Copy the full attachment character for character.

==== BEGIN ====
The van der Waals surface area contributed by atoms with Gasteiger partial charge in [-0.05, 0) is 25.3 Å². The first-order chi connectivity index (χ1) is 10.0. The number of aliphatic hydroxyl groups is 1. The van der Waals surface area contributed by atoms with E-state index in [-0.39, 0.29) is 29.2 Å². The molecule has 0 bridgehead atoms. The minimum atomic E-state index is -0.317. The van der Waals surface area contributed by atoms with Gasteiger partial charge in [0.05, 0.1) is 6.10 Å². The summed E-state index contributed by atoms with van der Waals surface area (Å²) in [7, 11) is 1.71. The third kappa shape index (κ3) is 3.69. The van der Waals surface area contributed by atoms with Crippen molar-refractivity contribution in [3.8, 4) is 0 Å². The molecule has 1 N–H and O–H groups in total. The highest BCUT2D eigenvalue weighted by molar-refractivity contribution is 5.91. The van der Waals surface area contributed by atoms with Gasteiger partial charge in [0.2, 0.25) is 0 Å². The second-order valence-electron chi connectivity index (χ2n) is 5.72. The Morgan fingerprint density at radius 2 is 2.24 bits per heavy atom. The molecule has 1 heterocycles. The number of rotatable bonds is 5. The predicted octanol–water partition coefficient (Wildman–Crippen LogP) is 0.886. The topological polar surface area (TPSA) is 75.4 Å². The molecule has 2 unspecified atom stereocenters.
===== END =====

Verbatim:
The van der Waals surface area contributed by atoms with Gasteiger partial charge in [-0.05, 0) is 25.3 Å². The first-order chi connectivity index (χ1) is 10.0. The number of aliphatic hydroxyl groups is 1. The van der Waals surface area contributed by atoms with E-state index in [-0.39, 0.29) is 29.2 Å². The molecule has 0 bridgehead atoms. The minimum atomic E-state index is -0.317. The van der Waals surface area contributed by atoms with Gasteiger partial charge in [0.05, 0.1) is 6.10 Å². The summed E-state index contributed by atoms with van der Waals surface area (Å²) in [7, 11) is 1.71. The third kappa shape index (κ3) is 3.69. The van der Waals surface area contributed by atoms with Crippen molar-refractivity contribution in [3.8, 4) is 0 Å². The molecule has 1 N–H and O–H groups in total. The highest BCUT2D eigenvalue weighted by molar-refractivity contribution is 5.91. The van der Waals surface area contributed by atoms with Gasteiger partial charge in [0.2, 0.25) is 0 Å². The second-order valence-electron chi connectivity index (χ2n) is 5.72. The Morgan fingerprint density at radius 2 is 2.24 bits per heavy atom. The molecule has 1 heterocycles. The number of rotatable bonds is 5. The predicted octanol–water partition coefficient (Wildman–Crippen LogP) is 0.886. The topological polar surface area (TPSA) is 75.4 Å². The molecule has 2 unspecified atom stereocenters.